William D. Cohan‘s reportage is insightful about Wall Street culture and transactions. Cohan’s latest Financial Times piece fuses elegaic reflections on his career and interviews with former Masters of the Universe. On his personal experience:
I know these feelings of dislocation, shame and inadequacy intimately. After a 17-year career on Wall Street – where I rose to be head of the highly regarded media and telecoms M&A business at JPMorgan Chase before being slowly stripped of my responsibilities after September 11 – the bank dismissed me in January 2004 as part of an ongoing “reduction in force”. Despite two graduate degrees from an Ivy League university and years of exponentially increasing remuneration, I was left in the unenviable position of caring for a wife and two small children with no hope of finding anything like the work I had been doing at the pay I had been receiving. In the months after my firing, nasty nightmares often startled me awake. Out of desperation and a lingering desire to fulfil my original dream to be a journalist, I began writing my first book – The Last Tycoons: The Secret History of Lazard Frères & Co.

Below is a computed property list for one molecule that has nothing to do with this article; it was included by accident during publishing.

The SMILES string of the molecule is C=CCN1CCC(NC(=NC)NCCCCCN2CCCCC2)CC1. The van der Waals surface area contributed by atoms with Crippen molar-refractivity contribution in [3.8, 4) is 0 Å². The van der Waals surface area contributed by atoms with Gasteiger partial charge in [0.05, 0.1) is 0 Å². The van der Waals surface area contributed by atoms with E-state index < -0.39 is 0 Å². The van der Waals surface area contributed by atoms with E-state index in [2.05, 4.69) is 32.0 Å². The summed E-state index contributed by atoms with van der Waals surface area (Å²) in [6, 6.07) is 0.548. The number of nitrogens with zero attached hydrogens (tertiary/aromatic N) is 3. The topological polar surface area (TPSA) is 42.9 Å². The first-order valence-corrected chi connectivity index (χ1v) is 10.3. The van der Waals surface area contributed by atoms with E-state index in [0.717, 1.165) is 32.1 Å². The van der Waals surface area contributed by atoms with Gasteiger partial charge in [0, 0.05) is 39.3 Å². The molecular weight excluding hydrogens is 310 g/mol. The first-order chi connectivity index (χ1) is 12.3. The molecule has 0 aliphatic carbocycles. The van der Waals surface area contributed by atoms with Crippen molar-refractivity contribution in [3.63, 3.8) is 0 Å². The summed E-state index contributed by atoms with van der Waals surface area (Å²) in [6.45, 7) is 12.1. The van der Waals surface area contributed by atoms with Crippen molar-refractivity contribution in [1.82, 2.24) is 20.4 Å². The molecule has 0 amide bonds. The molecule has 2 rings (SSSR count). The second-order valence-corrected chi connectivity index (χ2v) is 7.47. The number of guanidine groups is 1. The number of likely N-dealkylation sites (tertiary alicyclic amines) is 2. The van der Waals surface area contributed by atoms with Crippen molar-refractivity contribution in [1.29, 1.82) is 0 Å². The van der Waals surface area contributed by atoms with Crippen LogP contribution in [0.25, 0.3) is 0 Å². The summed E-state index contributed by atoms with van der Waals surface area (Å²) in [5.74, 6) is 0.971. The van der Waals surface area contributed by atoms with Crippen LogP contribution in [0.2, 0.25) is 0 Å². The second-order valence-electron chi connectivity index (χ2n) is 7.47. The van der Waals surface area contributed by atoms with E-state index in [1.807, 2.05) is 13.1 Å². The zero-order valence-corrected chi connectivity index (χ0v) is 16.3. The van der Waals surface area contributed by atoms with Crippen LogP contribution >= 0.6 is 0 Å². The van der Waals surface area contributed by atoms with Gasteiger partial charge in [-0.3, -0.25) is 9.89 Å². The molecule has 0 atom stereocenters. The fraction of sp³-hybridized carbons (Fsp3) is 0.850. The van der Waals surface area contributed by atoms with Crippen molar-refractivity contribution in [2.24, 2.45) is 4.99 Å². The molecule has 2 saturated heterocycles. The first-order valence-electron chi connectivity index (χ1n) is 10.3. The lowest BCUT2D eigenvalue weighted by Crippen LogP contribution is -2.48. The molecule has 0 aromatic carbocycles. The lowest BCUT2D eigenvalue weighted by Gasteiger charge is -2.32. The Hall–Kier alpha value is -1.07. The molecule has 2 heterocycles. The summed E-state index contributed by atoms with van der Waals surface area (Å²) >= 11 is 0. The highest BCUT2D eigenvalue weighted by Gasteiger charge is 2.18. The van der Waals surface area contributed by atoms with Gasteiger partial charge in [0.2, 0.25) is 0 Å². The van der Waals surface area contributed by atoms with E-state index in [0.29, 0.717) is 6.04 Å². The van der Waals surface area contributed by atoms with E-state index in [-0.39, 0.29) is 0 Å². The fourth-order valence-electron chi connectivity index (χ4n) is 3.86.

Cohan cites Bloomberg data that 200,000 Wall Street people lost their jobs in 2011. The majority were in back-office positions (that have been outsourced), and 40,000 were in trading and transaction roles. Cohan profiles former managing directors who joined boutique firms; IPO specialists who pursued their religious faith; and investment bankers who fell from grace. Many of Cohan’s interviewees refused to go on the record with comments for fear of damaging their job prospects.
Cohan’s article is a powerful corrective to the image of Wall Street that MBA presentations and trading books portray.